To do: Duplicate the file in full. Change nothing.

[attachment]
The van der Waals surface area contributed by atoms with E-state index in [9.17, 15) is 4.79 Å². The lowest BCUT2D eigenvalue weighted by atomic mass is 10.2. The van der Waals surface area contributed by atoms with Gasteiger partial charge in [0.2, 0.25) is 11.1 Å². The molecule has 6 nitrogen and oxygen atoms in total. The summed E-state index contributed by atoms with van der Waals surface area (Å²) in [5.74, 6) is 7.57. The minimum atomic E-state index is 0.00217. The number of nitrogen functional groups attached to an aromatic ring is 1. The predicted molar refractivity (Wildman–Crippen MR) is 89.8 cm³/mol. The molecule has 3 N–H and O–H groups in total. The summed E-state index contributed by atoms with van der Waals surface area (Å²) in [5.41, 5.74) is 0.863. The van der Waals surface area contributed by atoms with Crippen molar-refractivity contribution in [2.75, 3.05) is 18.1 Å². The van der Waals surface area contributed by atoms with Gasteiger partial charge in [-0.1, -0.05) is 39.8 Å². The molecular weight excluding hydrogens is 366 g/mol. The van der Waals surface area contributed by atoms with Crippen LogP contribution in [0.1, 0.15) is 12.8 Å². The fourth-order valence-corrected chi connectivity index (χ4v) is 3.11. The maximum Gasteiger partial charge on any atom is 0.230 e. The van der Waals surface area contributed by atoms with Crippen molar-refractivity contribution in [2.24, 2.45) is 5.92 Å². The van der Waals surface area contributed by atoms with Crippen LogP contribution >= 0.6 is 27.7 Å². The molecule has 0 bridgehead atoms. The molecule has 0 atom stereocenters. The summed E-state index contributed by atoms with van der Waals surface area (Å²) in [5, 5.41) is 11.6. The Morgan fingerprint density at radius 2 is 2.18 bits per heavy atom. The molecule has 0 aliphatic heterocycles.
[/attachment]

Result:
The van der Waals surface area contributed by atoms with E-state index in [9.17, 15) is 4.79 Å². The lowest BCUT2D eigenvalue weighted by atomic mass is 10.2. The van der Waals surface area contributed by atoms with Gasteiger partial charge in [0.2, 0.25) is 11.1 Å². The molecule has 6 nitrogen and oxygen atoms in total. The summed E-state index contributed by atoms with van der Waals surface area (Å²) in [5.74, 6) is 7.57. The minimum atomic E-state index is 0.00217. The number of nitrogen functional groups attached to an aromatic ring is 1. The predicted molar refractivity (Wildman–Crippen MR) is 89.8 cm³/mol. The molecule has 3 N–H and O–H groups in total. The summed E-state index contributed by atoms with van der Waals surface area (Å²) in [5.41, 5.74) is 0.863. The van der Waals surface area contributed by atoms with Crippen molar-refractivity contribution in [2.75, 3.05) is 18.1 Å². The van der Waals surface area contributed by atoms with Gasteiger partial charge in [-0.1, -0.05) is 39.8 Å². The molecular weight excluding hydrogens is 366 g/mol. The van der Waals surface area contributed by atoms with Crippen LogP contribution in [0.1, 0.15) is 12.8 Å². The fourth-order valence-corrected chi connectivity index (χ4v) is 3.11. The maximum Gasteiger partial charge on any atom is 0.230 e. The van der Waals surface area contributed by atoms with Crippen molar-refractivity contribution in [2.24, 2.45) is 5.92 Å². The van der Waals surface area contributed by atoms with Crippen LogP contribution >= 0.6 is 27.7 Å². The molecule has 0 bridgehead atoms. The molecule has 0 atom stereocenters. The summed E-state index contributed by atoms with van der Waals surface area (Å²) in [5, 5.41) is 11.6. The Morgan fingerprint density at radius 2 is 2.18 bits per heavy atom. The molecule has 0 aliphatic heterocycles.